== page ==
sexta-feira, março 12, 2004

Do International Herald Tribune: E a Europol?

In a year when Greece will act as host to the summer Olympic Games, the bombings on Thursday in Madrid will be a test of pan-European police cooperation in the face of terrorist threats, experts said. Until now Europe-wide cooperation in the fight against terrorism has often been ad-hoc, according to the police. Police officials have preferred to contact one another bilaterally rather than passing through institutions of the European Union.

When European officials, including the president of the European Commission, Romano Prodi, were targeted with packages containing explosive devices in December and January, Italian, Dutch, Belgian and other police forces worked outside the established structures of pan-European police cooperation.

Europol, a police agency established by the EU in the 1990s, was not put on the case, despite the fact that Europol’s director, Jurgen Storbeck, was one of the recipients of an explosive package.

Europol, which was established to fight terrorism and other cross-border crime, has about 500 employees.

Under its current status, Europol cannot begin an investigation unless national authorities in EU countries request it.

At 7 p.m. on Thursday, less than 12 hours after the deadly terrorist attack in Spain, most of the staff at Europol had gone home.

‘‘No one is in their offices,’’ said a receptionist who answered the phone at the agency’s headquarters in the Hague.

Storbeck was in Rome for talks with an Italian parliamentary committee. He said the Madrid bombings did not ‘‘correspond to the modus operandi’’ of the Basque separatist group ETA, according to Agence France-Presse.

‘‘ETA has always committed attacks targeted at particular people and if there was a danger to the public at large, they gave a warning,’’ Storbeck said, without elaborating on what role Europol could play in the investigating the attacks.

The question of pan-European cooperation on terrorist matters is key for the European Union. Since the mid-1990s, European governments have abolished border checks but borders still remain for police. Police in most situations do not have the power to pursue and arrest suspects across national boundaries.

Following the bombings in Madrid, Spain has the option to suspend the Schengen accords, which allow for the open borders.

Pietro Petrucci, a spokesman for the European Commission in Brussels, said he had not received notification of any intention to reimpose border controls.

Petrucci said the Schengen accords had been suspended in Italy several years ago during a meeting of the Group of 7 industrial countries and more recently at the Spanish border with the British enclave of Gibraltar when many passengers on a cruise ship fell ill. Greek officials have debated whether to reimpose passport checks during the August Olympic Games, but have not yet reached a decision, according to officials in Athens.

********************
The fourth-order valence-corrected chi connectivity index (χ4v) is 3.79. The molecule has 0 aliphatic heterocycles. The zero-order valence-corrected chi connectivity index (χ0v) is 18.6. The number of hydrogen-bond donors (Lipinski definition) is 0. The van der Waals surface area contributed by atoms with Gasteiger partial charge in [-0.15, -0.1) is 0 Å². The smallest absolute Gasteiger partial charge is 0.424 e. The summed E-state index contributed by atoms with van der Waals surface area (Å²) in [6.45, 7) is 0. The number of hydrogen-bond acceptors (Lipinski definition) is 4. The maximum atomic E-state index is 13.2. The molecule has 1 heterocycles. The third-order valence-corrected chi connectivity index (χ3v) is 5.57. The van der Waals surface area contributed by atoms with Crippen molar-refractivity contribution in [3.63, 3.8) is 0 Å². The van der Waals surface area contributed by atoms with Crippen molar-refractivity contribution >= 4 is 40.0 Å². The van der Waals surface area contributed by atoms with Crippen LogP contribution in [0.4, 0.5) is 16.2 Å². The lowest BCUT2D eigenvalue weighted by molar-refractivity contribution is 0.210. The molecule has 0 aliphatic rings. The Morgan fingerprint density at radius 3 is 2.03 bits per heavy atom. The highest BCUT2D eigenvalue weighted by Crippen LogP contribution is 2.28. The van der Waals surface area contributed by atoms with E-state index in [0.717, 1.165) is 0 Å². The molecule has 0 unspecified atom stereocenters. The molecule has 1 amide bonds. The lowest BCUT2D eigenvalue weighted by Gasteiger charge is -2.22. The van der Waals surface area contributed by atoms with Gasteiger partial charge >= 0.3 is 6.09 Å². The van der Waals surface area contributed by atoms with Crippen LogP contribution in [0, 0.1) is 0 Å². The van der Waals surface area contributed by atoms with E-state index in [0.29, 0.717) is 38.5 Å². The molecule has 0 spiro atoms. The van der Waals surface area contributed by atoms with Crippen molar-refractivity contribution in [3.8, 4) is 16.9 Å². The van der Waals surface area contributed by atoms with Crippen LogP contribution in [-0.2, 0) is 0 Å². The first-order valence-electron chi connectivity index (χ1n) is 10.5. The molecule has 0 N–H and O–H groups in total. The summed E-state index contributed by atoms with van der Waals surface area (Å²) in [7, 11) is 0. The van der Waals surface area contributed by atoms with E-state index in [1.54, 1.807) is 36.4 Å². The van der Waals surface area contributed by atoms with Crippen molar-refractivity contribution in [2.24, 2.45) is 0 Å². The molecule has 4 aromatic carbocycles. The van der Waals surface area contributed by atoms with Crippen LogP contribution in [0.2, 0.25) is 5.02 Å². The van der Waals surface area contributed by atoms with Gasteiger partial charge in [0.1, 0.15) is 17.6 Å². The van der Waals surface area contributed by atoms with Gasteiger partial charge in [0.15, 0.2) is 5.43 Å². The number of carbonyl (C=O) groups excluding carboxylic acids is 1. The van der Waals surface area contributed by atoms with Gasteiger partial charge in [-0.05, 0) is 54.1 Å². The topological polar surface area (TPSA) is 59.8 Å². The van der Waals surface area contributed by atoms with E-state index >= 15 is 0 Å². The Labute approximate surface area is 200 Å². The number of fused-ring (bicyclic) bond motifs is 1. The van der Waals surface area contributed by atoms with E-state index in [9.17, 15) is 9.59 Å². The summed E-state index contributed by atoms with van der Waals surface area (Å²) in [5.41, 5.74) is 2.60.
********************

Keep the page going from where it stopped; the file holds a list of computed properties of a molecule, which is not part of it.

On Thursday a number of European governments announced extra security measures following the Madrid bombings.

France raised its terror alert, according to a statement by Prime Minister Jean-Pierre Raffarin’s office. France moved from yellow alert status to orange, the second level in the four-level system.

‘‘A number of measures will therefore be implemented, including the reinforcement of police forces with the military, to increase security on public transport in particular,’’ the statement said.

Border police forces tightened security between France and Spain, the Associated Press reported.

Police officers stopped people on foot and searched cars and other vehicles, the AP said. At the Biriatou border crossing, heavy trucks were stopped for security checks. There is no link between the Madrid bombings and the recent threats to bomb railway lines by the shadowy group known as AZF in France, France 2 television news said, quoting officials.

In Greece, which recently requested help from the North Atlantic Treaty Organization to secure the summer Olympics, security was tightened on railway lines.

‘‘The Transport and Public Works Ministry is increasing security measures with immediate effect until further notice on all the country’s railway and metro networks following the bomb attack in Madrid,’’ a ministry spokesman told Reuters.

Swiss International Air Lines is adjusting security measures following the Madrid bombings, a company spokesman Jean-Claude Donzel told Bloomberg News.

And the Belgian government is taking more measures ‘‘to safeguard Spanish diplomatic interests in Belgium,’’ Peter Mertens, a spokesman for the Interior Ministry told the news organization.

Como combater entao actos terroristas organizados? Ou julgava-se que o terrorismo, como muitos faziam crer, nao era um problema europeu e portanto uma atitude preventiva era desnecessaria? Ao surgir uma terceira tese que aponta para a colaboraçao entre a ETA e grupos arabes radicais, nao sera' urgente uma resposta baseada em serviços de informaçoes e cooperaçao internacional? Como adequar uma resposta eficaz ao terrorismo sem entrar, passo a redundancia, numa histeria securitaria?